Strange people seek repentance

Frances writes on this Sunday’s readings :- As I was reading our gospel from Luke, (3:10-18), what struck me was the different groups of people to whom John the Baptist spoke. First there are those rather loosely called ‘the people’, the crowds. Now, clearly, since they are the crowd that had followed John out into the wilderness, they were not the respectable, and certainly not the Pharisees, the religiously correct, those who fulfilled the minutiae of the Jewish law. They are the am-ha-arets; those groups who because of jobs or disability were unable to fulfil the daily demands of the law, often lumped together as the ‘poor’, though that may not have been literally true; shepherds were ritually defiled by their tasks, as were undertakers; dyers and laundry workers, the sick and many others. On these John urges a communal, a sharing society, with obligations to each other.

A picture is beginning to emerge; for the next specified group are the tax-collectors. Now these were not the civil servants of our day. Wealthy men often bought tax collecting concessions from the state and then employed their henchmen and small armies of private thugs to collect the taxes, and you can imagine the tactics used by them to extract taxes from the poor – since they were the major tax payers in ancient society; and as the aristocracy were largely exempt. Tax collectors naturally collected more (often much more) than the tax due, and pocketed the rest, and on these we see that John urged no extreme rate. We can imagine the shock his acceptance of them occasioned, since tax collectors often grew wealthy by their practices and were detested by their victims. Imagine too, the idea of such people going to John to repent! Naturally, Jews engaged in this behaviour were deemed quite beyond the pale, because of their dealings with defiling foreign governments and their pagan influence.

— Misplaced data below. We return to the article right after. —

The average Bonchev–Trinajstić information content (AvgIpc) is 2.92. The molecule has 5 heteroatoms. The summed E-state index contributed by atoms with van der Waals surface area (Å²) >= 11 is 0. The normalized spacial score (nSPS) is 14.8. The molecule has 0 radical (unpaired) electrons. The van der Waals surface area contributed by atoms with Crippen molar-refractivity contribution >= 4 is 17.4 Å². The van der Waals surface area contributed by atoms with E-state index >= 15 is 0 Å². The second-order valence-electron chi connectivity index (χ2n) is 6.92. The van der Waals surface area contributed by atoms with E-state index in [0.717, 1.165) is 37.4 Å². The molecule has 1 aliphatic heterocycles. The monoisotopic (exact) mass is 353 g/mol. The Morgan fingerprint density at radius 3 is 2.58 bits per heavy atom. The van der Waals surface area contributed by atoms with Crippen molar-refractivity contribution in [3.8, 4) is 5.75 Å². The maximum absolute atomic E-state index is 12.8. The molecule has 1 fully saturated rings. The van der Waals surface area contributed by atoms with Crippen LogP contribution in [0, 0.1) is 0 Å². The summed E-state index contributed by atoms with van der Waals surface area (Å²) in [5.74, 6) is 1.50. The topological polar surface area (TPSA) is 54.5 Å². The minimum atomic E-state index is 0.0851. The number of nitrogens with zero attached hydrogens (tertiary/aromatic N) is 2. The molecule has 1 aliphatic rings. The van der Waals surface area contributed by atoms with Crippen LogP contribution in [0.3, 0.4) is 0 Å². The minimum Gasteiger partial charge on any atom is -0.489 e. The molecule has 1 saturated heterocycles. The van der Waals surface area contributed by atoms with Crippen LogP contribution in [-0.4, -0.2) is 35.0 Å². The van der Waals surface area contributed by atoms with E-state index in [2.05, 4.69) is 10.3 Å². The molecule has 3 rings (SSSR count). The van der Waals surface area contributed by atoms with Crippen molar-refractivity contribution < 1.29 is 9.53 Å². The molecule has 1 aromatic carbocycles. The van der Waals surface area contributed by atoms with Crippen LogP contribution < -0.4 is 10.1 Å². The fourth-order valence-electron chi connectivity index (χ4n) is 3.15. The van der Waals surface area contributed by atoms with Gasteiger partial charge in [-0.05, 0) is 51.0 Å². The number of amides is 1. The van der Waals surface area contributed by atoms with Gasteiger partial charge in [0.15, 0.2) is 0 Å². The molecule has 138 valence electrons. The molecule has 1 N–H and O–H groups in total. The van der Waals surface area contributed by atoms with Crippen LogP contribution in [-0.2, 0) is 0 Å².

In turn, soldiers came to John for baptism. Now, most likely these men were pagans, foreigners. If they were Herodian army men they came up from Idumea in the south, where he came from, whilst Roman soldiers at this stage largely came from Italy or North Africa. Foreign occupation was universally detested because of the havoc soldiers inflicted, frequently being billeted on the native population, or simply instructed to live off the fruits of the land without making payment. We note John’s instruction to them, no intimidation, no extortion. Yet there they were, hated foreigners all turned up to receive a baptism of repentance from John!

We should assume that messianic expectation was rife among the peoples of the region and that John the Baptist touched a raw nerve amongst this highly varied collection of peoples and, no doubt, in the end it was this political threat to the establishment that brought about his execution. John was a very dangerous man, and the message he preached potentially highly explosive.

And he and his message were very attractive, as we can see. It’s the same with Paul’s message in Philippians, (4:4-7). I often think from the way we read our bibles that it’s amazing anyone followed Christ; we make it all so dull and boring! Not so John the Baptist! Not so Paul writing to his Philippian converts – not with a limp ‘Be happy’, but as the Greek has it ‘Rejoice!’ It is a letter of vigour and life to a lively and steadfast but tiny Christian group tucked away in northern Greece. It is an acknowledgement by Paul of their active faith and their attractiveness, as convert numbers grow. Paul, so full of the Spirit writes to encourage and inspire, support and enliven even though he is hundreds of miles away, probably in Ephesus. His inspiration kept them going and full of hope, and we too need some of their life and vigour if the faith is to be kept alive in out day too.

Quite clearly this was what kept faith alive and growing all the way through, as we discover in our reading from Zephaniah, (3:14-18). He was writing in the late 7th century BC as the power of Assyria waned and the prophet saw that change was in the air for the captives in Assyria and their ruined homeland. He writes to encourage and prepare them for the changes to come, to rouse them to action. The Lord God is in your midst, a victorious warrior…..Zion, have no fear, do not let your hands fall limp…. As we get ready for Christmas we too must prepare and above all, be enthusiastic – that’s how to inspire others.


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